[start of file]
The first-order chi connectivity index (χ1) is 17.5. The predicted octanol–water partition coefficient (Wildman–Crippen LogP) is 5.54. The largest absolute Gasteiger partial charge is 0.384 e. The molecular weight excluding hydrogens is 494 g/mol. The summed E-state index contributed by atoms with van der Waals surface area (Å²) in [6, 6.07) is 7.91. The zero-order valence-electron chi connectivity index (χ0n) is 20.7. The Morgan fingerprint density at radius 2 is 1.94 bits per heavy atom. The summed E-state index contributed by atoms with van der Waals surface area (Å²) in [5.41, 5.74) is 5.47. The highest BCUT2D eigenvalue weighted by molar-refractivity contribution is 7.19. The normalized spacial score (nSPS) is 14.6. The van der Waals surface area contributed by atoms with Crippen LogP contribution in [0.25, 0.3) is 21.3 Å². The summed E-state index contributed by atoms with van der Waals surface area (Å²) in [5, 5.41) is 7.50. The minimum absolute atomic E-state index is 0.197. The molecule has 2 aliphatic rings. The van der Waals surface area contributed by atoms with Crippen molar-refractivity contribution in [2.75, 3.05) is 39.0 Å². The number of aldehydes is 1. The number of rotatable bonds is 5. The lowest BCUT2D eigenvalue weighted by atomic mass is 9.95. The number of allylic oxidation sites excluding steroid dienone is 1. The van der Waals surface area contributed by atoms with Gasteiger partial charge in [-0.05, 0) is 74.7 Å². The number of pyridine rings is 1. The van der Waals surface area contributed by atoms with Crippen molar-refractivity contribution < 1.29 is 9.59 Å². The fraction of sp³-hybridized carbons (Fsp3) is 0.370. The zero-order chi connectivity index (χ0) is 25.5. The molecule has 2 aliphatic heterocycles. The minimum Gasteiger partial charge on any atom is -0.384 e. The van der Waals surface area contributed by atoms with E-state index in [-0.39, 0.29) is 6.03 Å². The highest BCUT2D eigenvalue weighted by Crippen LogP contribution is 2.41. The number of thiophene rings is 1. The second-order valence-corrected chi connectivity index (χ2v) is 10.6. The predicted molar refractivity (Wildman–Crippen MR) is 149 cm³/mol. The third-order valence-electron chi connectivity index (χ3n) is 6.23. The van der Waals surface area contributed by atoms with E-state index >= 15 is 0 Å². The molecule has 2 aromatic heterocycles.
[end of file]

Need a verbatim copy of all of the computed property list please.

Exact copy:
The first-order chi connectivity index (χ1) is 17.5. The predicted octanol–water partition coefficient (Wildman–Crippen LogP) is 5.54. The largest absolute Gasteiger partial charge is 0.384 e. The molecular weight excluding hydrogens is 494 g/mol. The summed E-state index contributed by atoms with van der Waals surface area (Å²) in [6, 6.07) is 7.91. The zero-order valence-electron chi connectivity index (χ0n) is 20.7. The Morgan fingerprint density at radius 2 is 1.94 bits per heavy atom. The summed E-state index contributed by atoms with van der Waals surface area (Å²) in [5.41, 5.74) is 5.47. The highest BCUT2D eigenvalue weighted by molar-refractivity contribution is 7.19. The normalized spacial score (nSPS) is 14.6. The van der Waals surface area contributed by atoms with Crippen LogP contribution in [0.25, 0.3) is 21.3 Å². The summed E-state index contributed by atoms with van der Waals surface area (Å²) in [5, 5.41) is 7.50. The minimum absolute atomic E-state index is 0.197. The molecule has 2 aliphatic rings. The van der Waals surface area contributed by atoms with Crippen molar-refractivity contribution in [2.75, 3.05) is 39.0 Å². The number of aldehydes is 1. The number of rotatable bonds is 5. The lowest BCUT2D eigenvalue weighted by atomic mass is 9.95. The number of allylic oxidation sites excluding steroid dienone is 1. The van der Waals surface area contributed by atoms with Gasteiger partial charge in [-0.05, 0) is 74.7 Å². The number of pyridine rings is 1. The van der Waals surface area contributed by atoms with Crippen molar-refractivity contribution < 1.29 is 9.59 Å². The fraction of sp³-hybridized carbons (Fsp3) is 0.370. The zero-order chi connectivity index (χ0) is 25.5. The molecule has 2 aliphatic heterocycles. The minimum Gasteiger partial charge on any atom is -0.384 e. The van der Waals surface area contributed by atoms with E-state index in [-0.39, 0.29) is 6.03 Å². The highest BCUT2D eigenvalue weighted by Crippen LogP contribution is 2.41. The number of thiophene rings is 1. The second-order valence-corrected chi connectivity index (χ2v) is 10.6. The predicted molar refractivity (Wildman–Crippen MR) is 149 cm³/mol. The third-order valence-electron chi connectivity index (χ3n) is 6.23. The van der Waals surface area contributed by atoms with E-state index >= 15 is 0 Å². The molecule has 2 aromatic heterocycles.